Denver area emergency crews to get LTE broadband system

First responders in Adams County, Colo., will soon have a broadband communications network for public safety information.

The 4G Long Term Evolution (LTE) system operates on Band 14 of the public safety network in the 700 MHz broadband range. It is part of an effort to provide the region’s first responders with a technology that will allow them to share communications across jurisdictional boundaries, said Frank Brzezinski, business development manager of Raytheon’s Integrated Communications Systems division, which is installing the system.

The $8.7 million contract will provide Adams County and the adjacent Denver area with a 15-site LTE communications system delivering public safety broadband capabilities such as streaming video, remote data access and information sharing.

At the heart of the LTE system is an Enhanced Pocket Core, which is a broadband server connected to a radio-frequency system, Brzezinski said. The core will be installed in the Adams County emergency response center. It can send out alerts to as many as 80,000 to 100,000 users, he said. It can provide network control, security, and communications for up to 1,500 users across the network during both normal and emergency situations. The data is received on first responder wireless devices such as laptops, tablet computers and smart phones.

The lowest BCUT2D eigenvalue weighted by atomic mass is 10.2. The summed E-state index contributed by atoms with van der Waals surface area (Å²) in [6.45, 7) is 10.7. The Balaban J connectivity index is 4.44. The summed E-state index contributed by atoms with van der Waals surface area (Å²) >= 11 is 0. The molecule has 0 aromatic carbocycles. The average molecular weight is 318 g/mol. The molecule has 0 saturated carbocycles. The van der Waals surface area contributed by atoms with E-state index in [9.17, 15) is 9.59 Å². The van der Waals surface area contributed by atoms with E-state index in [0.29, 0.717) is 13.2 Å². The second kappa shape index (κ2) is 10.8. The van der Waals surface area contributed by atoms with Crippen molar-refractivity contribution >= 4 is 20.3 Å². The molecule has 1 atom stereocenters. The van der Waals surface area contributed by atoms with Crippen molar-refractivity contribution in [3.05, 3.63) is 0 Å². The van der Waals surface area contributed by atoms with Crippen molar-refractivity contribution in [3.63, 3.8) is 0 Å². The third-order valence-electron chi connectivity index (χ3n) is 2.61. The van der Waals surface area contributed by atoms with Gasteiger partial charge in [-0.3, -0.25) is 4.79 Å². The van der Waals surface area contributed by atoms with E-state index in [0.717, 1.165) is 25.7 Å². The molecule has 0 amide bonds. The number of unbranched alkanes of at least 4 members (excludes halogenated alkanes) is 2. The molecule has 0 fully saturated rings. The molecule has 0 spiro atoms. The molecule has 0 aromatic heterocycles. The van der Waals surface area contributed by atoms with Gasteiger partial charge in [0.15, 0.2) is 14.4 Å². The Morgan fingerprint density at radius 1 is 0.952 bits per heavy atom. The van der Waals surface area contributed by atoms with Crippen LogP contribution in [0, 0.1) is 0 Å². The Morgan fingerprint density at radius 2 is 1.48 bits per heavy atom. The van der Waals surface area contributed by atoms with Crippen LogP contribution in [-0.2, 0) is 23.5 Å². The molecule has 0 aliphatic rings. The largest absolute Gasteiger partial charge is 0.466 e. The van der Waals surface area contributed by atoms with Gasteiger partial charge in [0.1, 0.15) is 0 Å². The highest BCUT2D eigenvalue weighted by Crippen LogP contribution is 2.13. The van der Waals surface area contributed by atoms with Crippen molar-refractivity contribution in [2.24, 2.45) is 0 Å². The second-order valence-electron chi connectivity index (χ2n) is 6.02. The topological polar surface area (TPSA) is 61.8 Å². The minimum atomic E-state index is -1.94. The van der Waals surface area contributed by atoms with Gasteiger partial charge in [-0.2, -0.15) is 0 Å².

The system uses the latest release of the 3G PP standard and will be able to service all of the public safety users in the network, he said. Messages from the system appear on wireless devices such as dongles and handheld computers.

The system will be deployed to 15-20 sites around the county. Early delivery of the system will begin in October with a full deployment planned for March 2013, when the system is turned over to the county, said Brzezinski.

Interoperability is important for first responders in nearby communities. For example, Adams County is located next to Denver International Airport, which wants to join the first responder network. But it is taking time to process the paperwork, Brzezinski said.

In the meantime, LTE transmissions will spill over into the airport. Because the airport wants to join the network, it means that airport emergency personnel will be able to get messages from country first responders, he said.

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